The people who would find themselves in a situation like this and pretend not to have these feelings are those who would not grow. Consider yourself lucky to not be in that group right now. You’re growing a lot right now in this experience.
You’re learning a lot about yourself, you’re learning a lot about your partner, and (to a lesser extent, as not all blind people have the same experience) you’re learning a lot about the blind community at large.
It may feel foreign to you, but your openness about this has maximized what is already a very organic process.
Being biased, confronting those biases, feeling anxious or shameful while doing so. It has to happen that way. And the only time it gets derailed is when we deny the discomfort.
The fact that you’re conscious of this discomfort and have leaned into it both by trying the relationship out and talking through your honest feelings with your partner tells me that you’re doing it all exactly right. And side note, what a blessing it is to have a partner who (so far) is understanding of where you’re coming from and happy to answer your questions with an equally open mind!
Biases vs. Your Partner's Character
Based on what you’ve told me about where you’re at, there’s only one area in which I’d caution you a little bit. I’d encourage you to be very cognizant of separating your biases from your romantic feelings. And if that feels a little too blurry, I might rephrase it as separating your biases from your partner’s character. Be able to make this relationship work or end this relationship based on your partner’s character alone is the goal.
What I mean is that if your biases are indeed too strong and you’re simply too uncomfortable to start being more present in the relationship, so be it. It’s not fair to your partner, and while you shouldn’t judge yourself for this, it simply means you have a little more self-work to do before you can give yourself to this person fully (or anyone else who you might find yourself having certain biases towards).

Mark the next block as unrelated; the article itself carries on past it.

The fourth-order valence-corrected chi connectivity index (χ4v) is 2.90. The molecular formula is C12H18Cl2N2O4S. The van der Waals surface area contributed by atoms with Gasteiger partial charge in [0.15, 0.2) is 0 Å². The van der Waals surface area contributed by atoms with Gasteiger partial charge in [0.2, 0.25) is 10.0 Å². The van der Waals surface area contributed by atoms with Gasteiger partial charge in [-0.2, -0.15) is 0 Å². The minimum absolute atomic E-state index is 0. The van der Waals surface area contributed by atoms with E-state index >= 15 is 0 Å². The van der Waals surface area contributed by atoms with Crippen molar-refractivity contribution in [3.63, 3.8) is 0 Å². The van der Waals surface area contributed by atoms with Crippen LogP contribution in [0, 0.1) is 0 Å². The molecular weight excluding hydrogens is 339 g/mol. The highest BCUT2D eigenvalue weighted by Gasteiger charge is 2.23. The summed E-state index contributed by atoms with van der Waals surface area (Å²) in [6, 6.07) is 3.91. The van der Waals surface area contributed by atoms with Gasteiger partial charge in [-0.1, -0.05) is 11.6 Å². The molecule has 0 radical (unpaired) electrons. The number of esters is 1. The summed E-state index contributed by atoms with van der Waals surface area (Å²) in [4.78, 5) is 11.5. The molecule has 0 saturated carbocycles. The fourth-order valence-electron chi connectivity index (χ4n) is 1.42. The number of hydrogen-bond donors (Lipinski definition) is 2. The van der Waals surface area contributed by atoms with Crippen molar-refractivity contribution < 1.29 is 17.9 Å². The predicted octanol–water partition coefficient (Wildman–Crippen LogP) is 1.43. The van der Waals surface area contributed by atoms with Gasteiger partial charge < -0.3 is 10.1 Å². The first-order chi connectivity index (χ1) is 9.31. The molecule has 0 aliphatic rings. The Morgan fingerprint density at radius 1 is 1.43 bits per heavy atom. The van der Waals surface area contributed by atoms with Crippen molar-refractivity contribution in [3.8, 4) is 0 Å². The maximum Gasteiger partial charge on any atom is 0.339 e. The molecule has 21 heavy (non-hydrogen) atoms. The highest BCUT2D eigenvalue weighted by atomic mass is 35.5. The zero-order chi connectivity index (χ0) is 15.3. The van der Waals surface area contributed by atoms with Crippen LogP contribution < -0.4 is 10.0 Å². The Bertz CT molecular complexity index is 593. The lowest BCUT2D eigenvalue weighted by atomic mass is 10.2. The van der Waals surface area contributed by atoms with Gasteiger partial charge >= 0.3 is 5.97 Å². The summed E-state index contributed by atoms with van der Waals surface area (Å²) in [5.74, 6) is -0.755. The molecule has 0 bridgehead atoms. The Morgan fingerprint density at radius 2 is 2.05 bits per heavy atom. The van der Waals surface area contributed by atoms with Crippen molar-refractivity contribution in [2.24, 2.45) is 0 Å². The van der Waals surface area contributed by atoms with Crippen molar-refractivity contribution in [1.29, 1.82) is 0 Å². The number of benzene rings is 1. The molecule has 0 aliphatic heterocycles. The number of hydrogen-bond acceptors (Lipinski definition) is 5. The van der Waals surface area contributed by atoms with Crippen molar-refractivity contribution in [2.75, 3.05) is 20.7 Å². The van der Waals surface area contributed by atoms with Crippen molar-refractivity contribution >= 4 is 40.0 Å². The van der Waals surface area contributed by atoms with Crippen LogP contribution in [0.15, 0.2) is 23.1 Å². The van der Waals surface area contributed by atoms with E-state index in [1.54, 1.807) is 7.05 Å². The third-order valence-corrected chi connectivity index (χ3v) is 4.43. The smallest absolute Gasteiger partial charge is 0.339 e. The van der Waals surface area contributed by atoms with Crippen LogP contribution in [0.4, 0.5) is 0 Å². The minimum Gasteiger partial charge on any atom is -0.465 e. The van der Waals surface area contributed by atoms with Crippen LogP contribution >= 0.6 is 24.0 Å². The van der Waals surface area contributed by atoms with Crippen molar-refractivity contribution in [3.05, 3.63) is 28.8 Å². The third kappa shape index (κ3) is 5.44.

This is okay, as there’s a difference between acknowledging you have self-work to do and simply running away or being ignorant. This would be you ending the relationship because you’re unable to fully separate their character as your biases are too strong at this time.
Dating a Blind Person: Conclusion
If, however, you are able to improve upon your biases, excellent.
If you dismantle your biases and in being more present discover that you love this person’s character enough to continue this relationship, wonderful.
IF you dismantle your biases and in being more present discover that you do not like this person’s character enough to continue this relationship, you can end it without the guilt of thinking it’s because you were too biased and never gave them a fair shot. In short, it can be a good match or a bad match simply because it is, and realizing and acting on this separate of your current biases is ideal.
Thank you once more to the woman who sent this question in on dating a blind person. I hope this was able to help not just you, but everyone out there understand and sympathize with the inherent biases that we all carry.
Biases are a part of life and have been crucial to our survival since the human race began on the African savannas. Give yourselves permission to have them and work on them. You all know you’re welcome to send your own questions in if you’d like to have some help with them on the show.
Anything you’re struggling with, go ahead and email it to us at advice AT oldpodcast DOT com
Nothing is off limits and we’d be happy to do whatever we can for you. Sure hope to keep hearing from a lot of you, and I sure hope you’ll tune in for the next one. I’ll talk to you then, everyone. Thanks for being here.